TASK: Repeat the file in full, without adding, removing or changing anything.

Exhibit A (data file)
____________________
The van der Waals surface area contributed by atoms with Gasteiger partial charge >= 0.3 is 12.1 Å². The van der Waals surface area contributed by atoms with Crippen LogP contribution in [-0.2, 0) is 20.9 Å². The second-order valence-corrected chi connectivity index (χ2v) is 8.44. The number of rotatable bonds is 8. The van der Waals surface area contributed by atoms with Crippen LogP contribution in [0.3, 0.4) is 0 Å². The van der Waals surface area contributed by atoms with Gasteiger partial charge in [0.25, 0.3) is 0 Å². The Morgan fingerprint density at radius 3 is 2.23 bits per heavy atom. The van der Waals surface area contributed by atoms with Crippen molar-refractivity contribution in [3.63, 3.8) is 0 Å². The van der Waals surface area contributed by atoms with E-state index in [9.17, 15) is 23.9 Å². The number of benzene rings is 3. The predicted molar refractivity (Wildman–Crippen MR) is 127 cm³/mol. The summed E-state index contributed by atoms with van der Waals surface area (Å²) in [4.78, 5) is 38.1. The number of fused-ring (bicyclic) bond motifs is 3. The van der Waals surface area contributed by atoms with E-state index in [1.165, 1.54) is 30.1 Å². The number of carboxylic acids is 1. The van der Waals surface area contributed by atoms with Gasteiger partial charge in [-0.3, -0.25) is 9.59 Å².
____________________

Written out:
The van der Waals surface area contributed by atoms with Gasteiger partial charge >= 0.3 is 12.1 Å². The van der Waals surface area contributed by atoms with Crippen LogP contribution in [-0.2, 0) is 20.9 Å². The second-order valence-corrected chi connectivity index (χ2v) is 8.44. The number of rotatable bonds is 8. The van der Waals surface area contributed by atoms with Crippen LogP contribution in [0.3, 0.4) is 0 Å². The van der Waals surface area contributed by atoms with Gasteiger partial charge in [0.25, 0.3) is 0 Å². The Morgan fingerprint density at radius 3 is 2.23 bits per heavy atom. The van der Waals surface area contributed by atoms with Crippen molar-refractivity contribution in [3.63, 3.8) is 0 Å². The van der Waals surface area contributed by atoms with E-state index in [9.17, 15) is 23.9 Å². The number of benzene rings is 3. The predicted molar refractivity (Wildman–Crippen MR) is 127 cm³/mol. The summed E-state index contributed by atoms with van der Waals surface area (Å²) in [4.78, 5) is 38.1. The number of fused-ring (bicyclic) bond motifs is 3. The van der Waals surface area contributed by atoms with E-state index in [1.165, 1.54) is 30.1 Å². The number of carboxylic acids is 1. The van der Waals surface area contributed by atoms with Gasteiger partial charge in [-0.3, -0.25) is 9.59 Å².